Friday, 12 November 2010

Murder at Boston

The gravestone of William Frederick Horry in Lincoln Castle.

William Frederick Horry (Fred) was born in Boston in December 1843. While he was visiting Burslem in Staffordshire, he became friendly with Jane, the barmaid of the George Hotel in Burslem. Fred and Jane's friendship developed and in 1866 Fred and Jane were married and they took over the George Hotel.
Fred was a born innkeeper and his hospitality attracted customers from far and wide. Fred and Jane had three children within their first five years of marriage, but by September 1871 Fred had started drinking heavily. His drinking stemmed from jealousy of his wife talking to male customers in the bar. The alcohol fed Fred's jealousy, provoking more arguments and anger and eventually his drunken accusations destroyed their marriage and in September 1871 Jane left him and took the children and herself to Horncastle Road, Boston, the home of Fred’s father.
Fred visited Boston a few times, to see his wife and children, but even his own father barred him from the house because of his aggressive behaviour. As Fred could not manage the Hotel on his own, he sold it and moved to Nottingham. Fred bought a gun in Nottingham and travelled to Boston, intent to kill Jane, he thought if he could not have her then no one else would. He went again to Jane and begged her to come home with him, but when she refused he shot her dead. After shooting her he did not attempt to escape but simply said, “I have done for her”,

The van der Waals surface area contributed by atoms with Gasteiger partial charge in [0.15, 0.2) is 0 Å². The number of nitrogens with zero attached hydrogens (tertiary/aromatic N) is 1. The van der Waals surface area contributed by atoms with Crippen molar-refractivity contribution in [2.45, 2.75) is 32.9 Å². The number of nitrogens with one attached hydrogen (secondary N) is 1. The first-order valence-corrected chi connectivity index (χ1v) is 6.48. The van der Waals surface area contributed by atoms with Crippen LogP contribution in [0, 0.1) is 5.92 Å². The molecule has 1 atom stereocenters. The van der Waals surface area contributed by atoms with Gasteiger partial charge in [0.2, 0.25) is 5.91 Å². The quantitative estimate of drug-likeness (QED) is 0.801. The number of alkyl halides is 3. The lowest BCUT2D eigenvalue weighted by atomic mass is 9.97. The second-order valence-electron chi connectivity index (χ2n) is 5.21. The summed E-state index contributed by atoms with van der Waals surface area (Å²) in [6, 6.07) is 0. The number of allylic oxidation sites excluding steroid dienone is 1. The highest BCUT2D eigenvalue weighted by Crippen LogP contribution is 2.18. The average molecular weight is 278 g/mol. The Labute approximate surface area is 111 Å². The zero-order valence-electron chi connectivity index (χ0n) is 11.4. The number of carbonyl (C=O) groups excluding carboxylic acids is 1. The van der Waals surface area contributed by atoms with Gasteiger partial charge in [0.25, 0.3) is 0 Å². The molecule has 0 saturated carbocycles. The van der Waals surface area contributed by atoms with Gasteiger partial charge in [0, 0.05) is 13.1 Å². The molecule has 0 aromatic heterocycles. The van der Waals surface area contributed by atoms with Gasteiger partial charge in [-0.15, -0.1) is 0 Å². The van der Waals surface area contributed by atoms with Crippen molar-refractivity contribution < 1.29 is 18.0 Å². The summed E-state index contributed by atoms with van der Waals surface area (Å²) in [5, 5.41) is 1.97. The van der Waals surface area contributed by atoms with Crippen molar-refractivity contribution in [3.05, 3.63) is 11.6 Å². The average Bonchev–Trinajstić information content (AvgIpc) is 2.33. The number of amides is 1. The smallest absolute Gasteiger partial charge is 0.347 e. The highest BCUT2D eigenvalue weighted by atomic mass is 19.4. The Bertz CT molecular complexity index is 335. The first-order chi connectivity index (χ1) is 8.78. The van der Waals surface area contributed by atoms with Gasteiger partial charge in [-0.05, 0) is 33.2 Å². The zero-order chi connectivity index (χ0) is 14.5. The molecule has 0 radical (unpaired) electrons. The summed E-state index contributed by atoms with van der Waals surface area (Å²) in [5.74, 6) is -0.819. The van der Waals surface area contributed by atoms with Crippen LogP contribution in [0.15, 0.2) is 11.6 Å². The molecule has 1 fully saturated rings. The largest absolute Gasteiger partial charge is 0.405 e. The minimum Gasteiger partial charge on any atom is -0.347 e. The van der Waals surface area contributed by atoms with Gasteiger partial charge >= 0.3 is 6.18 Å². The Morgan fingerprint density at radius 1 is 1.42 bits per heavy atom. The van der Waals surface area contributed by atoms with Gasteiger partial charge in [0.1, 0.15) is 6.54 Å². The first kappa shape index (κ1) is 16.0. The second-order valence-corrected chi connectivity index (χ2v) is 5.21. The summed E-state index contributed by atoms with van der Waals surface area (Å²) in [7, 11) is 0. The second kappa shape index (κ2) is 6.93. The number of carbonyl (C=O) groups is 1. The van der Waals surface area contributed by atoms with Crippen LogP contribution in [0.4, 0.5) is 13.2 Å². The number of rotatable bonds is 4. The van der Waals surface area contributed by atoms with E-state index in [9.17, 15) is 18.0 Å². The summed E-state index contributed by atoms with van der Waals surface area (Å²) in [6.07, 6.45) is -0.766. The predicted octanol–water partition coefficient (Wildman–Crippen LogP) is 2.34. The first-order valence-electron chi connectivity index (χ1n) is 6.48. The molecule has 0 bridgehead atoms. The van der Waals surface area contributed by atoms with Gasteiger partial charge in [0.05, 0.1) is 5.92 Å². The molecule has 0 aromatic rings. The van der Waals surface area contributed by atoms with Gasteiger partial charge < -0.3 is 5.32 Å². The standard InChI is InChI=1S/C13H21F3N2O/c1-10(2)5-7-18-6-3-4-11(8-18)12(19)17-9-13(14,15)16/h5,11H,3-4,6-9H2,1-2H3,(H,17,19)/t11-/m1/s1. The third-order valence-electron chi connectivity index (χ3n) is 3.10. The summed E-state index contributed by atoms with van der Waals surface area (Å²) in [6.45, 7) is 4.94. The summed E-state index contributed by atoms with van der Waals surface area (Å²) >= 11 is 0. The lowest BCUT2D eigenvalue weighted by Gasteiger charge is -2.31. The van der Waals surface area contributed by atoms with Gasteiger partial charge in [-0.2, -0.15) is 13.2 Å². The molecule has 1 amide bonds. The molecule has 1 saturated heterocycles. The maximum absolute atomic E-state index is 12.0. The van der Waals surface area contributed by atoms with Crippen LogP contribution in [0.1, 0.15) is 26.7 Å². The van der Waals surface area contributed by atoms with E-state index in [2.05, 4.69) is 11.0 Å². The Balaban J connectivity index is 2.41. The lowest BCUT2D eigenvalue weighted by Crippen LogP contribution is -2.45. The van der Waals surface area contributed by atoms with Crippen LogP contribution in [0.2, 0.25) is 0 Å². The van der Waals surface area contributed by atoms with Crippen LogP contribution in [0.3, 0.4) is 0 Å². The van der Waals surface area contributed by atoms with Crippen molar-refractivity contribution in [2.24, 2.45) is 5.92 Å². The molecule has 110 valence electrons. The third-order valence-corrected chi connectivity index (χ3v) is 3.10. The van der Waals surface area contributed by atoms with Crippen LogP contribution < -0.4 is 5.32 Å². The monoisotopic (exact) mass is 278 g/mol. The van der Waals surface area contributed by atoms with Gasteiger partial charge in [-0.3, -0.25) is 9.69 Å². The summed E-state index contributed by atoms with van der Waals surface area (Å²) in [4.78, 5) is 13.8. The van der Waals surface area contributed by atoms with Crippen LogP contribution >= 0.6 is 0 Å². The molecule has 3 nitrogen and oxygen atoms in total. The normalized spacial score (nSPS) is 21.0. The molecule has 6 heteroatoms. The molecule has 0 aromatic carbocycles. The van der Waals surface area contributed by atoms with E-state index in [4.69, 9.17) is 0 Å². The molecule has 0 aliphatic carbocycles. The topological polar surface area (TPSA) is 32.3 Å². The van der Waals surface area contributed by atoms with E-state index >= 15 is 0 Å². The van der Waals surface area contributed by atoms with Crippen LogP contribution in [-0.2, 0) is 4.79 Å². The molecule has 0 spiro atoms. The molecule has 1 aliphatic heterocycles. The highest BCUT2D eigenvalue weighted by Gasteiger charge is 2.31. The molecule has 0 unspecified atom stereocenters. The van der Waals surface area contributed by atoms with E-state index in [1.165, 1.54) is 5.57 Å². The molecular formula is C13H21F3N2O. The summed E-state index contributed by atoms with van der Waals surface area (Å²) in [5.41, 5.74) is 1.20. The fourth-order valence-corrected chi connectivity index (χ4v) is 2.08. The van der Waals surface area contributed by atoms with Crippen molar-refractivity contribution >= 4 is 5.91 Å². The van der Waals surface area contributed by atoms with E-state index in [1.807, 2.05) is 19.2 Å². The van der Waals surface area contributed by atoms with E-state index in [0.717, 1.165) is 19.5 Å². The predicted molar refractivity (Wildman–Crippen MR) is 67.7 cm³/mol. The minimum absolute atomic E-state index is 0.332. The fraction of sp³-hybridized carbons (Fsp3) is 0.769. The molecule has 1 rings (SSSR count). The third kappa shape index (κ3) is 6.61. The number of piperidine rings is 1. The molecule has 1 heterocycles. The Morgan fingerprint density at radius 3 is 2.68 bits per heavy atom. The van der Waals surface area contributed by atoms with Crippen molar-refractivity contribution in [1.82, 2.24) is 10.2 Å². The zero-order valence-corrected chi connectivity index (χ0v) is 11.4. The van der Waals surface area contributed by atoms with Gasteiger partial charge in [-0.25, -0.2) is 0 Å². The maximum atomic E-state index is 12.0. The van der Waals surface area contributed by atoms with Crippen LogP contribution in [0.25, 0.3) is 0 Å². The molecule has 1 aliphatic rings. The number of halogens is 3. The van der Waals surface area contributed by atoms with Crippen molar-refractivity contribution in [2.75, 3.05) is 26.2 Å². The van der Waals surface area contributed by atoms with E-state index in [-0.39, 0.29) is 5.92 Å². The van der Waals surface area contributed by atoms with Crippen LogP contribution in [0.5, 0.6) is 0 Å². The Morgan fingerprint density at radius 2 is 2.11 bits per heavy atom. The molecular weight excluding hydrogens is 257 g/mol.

At the trial he pleaded insanity but the prosecution proved that he had purchased the gun in Nottingham on his way to Boston, showing that the crime was pre-meditated. Fred was 28 years old when he was found guilty of murder and the Judge instructed that William Fredrick Horry was to be hanged in Lincoln Castle the following Monday. Immediately the verdict was announced his friends, in Burslem and in Boston, launched appeals for a reprieve, but Fred was not interested and only wanted to be reunited with Jane.
He was hanged at Lincoln Castle on the 1st April 1872 by William Marwood who was performing his first execution. Marwood's fame as an efficient executioner spread after he reformed hanging by inventing the 'Long Drop'.
On the day of the execution there were astonishing scenes in Burslem. More than three thousand people lined the streets, from the George Hotel to St John's Churchyard, where an empty coffin was carried by his friends from the George. The Rector gave a sermon, saying that Horry, was "a martyr, more sinned against than sinning". Later, as a permanent memorial to Fred Horry, a granite obelisk was paid for by his friends, who erected it above his empty grave.
His actual body was interred in the Lucy Tower at Lincoln Castle.

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